middle of the night.
If Perspective is a closed book to you, then skip the following section. But I strongly advise you chat to a friendly artist
who can give you a rough idea of how Perspective "works".There are many books devoted to the subject, some delving
deeply into the geometry; but you really don't need to know all that for our purpose.
A FEW EASY PRINCIPLES It's not complicated, honestly it's not. It's something we all acknowledge.....
1. Things appear smaller, the further away they actually are. The most quoted example is- standing in the
middle of a road and observing the telephone poles on either side of that road as they seem to disappear
into the distance.
2 Door frames; arches etc. have thickness. IT HAS BEEN MY LIFE'S CRUSADE TO BRING MORE
"THICKNESS" INTO STAGE SCENERY PAINTING. Of course if you are building a box set complete with
actual door reveals etc. then this doesn't apply
3. What you see depends on from where you are looking at it.
A smattering of perspective will give you a very powerful tool to increase the realism of your set.
When you are standing at the kitchen doorway you can't see under the table yet you CAN see under the top shelf?
Next lets get down on our hands and knees (That's confused the dog for a start!). Now you CAN see under the
Transfer that simple observation to a backcloth for the Giant's Kitchen in Jack and the Beanstalk and lo and
behold, you- and more importantly the audience from where they are sitting- SHOULD be able to see under the
Giant's table.
So what you see, and more importantly in our case, what you EXPECT to see, depends upon your observation
point.... where you are sitting/standing in other words.
So if we paint a scene as viewed from a certain angle, this forces the audience to also "see" our painting from that
same angle.
Most people can grasp the basics of flat plane perspective such as looking under a table; seeing the edge
thickness of a door frame, or looking down on a door step, but up under a lintel.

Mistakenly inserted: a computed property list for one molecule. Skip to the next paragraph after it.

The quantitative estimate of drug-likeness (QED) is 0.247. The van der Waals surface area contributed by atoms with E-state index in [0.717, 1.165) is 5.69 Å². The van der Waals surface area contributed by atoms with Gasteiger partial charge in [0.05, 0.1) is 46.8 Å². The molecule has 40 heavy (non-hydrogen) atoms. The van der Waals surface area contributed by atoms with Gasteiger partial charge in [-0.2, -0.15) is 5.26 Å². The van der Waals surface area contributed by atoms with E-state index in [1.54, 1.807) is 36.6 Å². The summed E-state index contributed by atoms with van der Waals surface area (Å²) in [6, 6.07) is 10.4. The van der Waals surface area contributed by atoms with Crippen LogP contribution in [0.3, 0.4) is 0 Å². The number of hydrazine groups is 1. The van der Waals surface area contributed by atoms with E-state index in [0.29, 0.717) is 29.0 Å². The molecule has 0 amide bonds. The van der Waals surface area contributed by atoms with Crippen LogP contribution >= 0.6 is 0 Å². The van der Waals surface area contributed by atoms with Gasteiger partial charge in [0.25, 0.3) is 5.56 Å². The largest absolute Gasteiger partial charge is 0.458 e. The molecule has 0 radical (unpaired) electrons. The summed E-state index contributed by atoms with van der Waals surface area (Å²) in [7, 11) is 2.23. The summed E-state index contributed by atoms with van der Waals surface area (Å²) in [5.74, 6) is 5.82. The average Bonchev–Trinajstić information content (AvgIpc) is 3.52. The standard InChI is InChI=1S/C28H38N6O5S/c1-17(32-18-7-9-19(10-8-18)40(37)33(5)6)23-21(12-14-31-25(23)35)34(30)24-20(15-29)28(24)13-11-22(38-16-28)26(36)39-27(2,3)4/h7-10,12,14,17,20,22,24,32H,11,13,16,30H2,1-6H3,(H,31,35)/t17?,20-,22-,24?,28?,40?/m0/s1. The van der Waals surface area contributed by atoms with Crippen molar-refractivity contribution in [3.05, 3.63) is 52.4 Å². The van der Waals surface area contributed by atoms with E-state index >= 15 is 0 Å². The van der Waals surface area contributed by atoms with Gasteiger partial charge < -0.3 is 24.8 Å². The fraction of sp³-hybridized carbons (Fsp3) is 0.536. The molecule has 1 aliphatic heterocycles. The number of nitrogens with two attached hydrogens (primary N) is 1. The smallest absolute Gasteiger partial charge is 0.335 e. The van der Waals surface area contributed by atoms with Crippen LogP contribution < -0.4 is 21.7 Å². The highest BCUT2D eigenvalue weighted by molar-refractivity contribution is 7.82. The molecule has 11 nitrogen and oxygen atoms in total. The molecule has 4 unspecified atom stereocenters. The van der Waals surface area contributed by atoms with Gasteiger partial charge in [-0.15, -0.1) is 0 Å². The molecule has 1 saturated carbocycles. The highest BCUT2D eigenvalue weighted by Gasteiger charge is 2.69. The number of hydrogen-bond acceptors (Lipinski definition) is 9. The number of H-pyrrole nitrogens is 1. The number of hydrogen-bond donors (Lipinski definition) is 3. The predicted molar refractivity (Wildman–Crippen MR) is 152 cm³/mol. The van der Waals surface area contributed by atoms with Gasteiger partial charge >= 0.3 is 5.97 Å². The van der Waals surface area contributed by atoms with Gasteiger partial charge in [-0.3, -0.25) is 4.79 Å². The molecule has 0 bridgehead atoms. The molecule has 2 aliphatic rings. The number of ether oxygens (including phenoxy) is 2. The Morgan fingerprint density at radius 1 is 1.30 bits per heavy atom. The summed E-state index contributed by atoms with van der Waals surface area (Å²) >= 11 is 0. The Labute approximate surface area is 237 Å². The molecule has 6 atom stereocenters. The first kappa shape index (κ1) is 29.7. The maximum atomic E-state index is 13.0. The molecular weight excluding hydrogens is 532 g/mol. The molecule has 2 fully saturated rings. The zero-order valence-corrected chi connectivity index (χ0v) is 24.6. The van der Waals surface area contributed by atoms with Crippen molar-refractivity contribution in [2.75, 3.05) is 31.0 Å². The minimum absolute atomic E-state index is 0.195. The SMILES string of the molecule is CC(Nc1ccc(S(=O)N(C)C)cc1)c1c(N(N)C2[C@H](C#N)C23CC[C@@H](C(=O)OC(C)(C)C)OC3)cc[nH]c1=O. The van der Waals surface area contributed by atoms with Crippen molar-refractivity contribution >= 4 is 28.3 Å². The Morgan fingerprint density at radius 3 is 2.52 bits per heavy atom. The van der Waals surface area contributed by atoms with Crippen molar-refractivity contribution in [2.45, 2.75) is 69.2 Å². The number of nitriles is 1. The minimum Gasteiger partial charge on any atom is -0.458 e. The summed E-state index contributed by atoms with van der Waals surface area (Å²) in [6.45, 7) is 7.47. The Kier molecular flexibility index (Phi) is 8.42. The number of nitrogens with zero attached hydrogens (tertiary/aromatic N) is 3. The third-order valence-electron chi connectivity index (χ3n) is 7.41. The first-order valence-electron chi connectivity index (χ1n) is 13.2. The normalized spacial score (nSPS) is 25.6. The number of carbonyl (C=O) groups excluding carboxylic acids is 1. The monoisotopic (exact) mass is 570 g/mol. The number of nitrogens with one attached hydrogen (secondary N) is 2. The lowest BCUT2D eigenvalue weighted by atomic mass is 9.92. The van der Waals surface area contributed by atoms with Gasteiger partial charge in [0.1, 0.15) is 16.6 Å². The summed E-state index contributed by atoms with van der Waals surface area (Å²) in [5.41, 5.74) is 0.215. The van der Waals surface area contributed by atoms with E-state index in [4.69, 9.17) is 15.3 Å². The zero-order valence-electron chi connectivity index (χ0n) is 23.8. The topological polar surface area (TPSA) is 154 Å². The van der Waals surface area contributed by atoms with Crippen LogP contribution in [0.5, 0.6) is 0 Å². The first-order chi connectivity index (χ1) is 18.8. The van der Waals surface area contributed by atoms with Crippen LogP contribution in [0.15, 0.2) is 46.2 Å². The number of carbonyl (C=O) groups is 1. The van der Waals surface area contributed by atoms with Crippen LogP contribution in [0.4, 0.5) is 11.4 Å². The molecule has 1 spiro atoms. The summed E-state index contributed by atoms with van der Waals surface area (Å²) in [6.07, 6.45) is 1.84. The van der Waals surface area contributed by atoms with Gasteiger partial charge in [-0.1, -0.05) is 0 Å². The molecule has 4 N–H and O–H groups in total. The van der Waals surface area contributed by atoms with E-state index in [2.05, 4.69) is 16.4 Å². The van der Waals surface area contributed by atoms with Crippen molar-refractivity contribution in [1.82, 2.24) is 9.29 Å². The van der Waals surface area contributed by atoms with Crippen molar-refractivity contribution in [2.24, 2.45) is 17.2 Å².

The drawing on the below shows the horizontal Eye-line and the construction lines merging at the two vanishing
points. (left and right).
First of all a word about the name EYE LINE. It is often also called the HORIZON LINE and both refer to the
same geometric construction line. However, I prefer " Eye line" as that word “Horizon” appears to assume
you are referring to the actual horizon. This is not necessarily the case - especially if you are amongst
mountains when the perspective "Horizon Line" might be nowhere near the horizon of the mountain range.
Eye line or Horizon line - your vanishing points will be plotted along this line.
In theatres with raked (sloping) seating in theory only one row of the audience will see the sets correctly if
you slavishly stick to perspective rules. And to be pedantic only one of those seats will see it as you had
planned, becasue thicknesses of windows/doors frames etc. will 'move' depending upon the angle from
which they are viewed. In real life, as we walk about together, we each see a slightly different view of the
same scene. (As we also all see a different rainbow) But of course in the theatre all the audience is
presented with your same scene.
Historically when painting cloths/flats in correct perspective, the Eye Line used to be set at the same height
as the "Royal Box" There aren't many Royal Boxes about in school halls these days where our scenery is
going to be seen, so where do you pitch your line? Well I usually have a different line for each scene! You'll
be the only person who knows that.... The audience (and cast) never seem to notice in any case.
Usually in school assembly halls the stage is about 4 feet off the ground. This means that the audiences'
"eye line" comes a few inches up from the bottom of the scenery. Not a happy placing, but can be used
effectively for certain scenes.
The drawing on above shows the eye-line at the audiences' "eye line" with two vanishing points arrowed.
One for the steps and one for the cottage.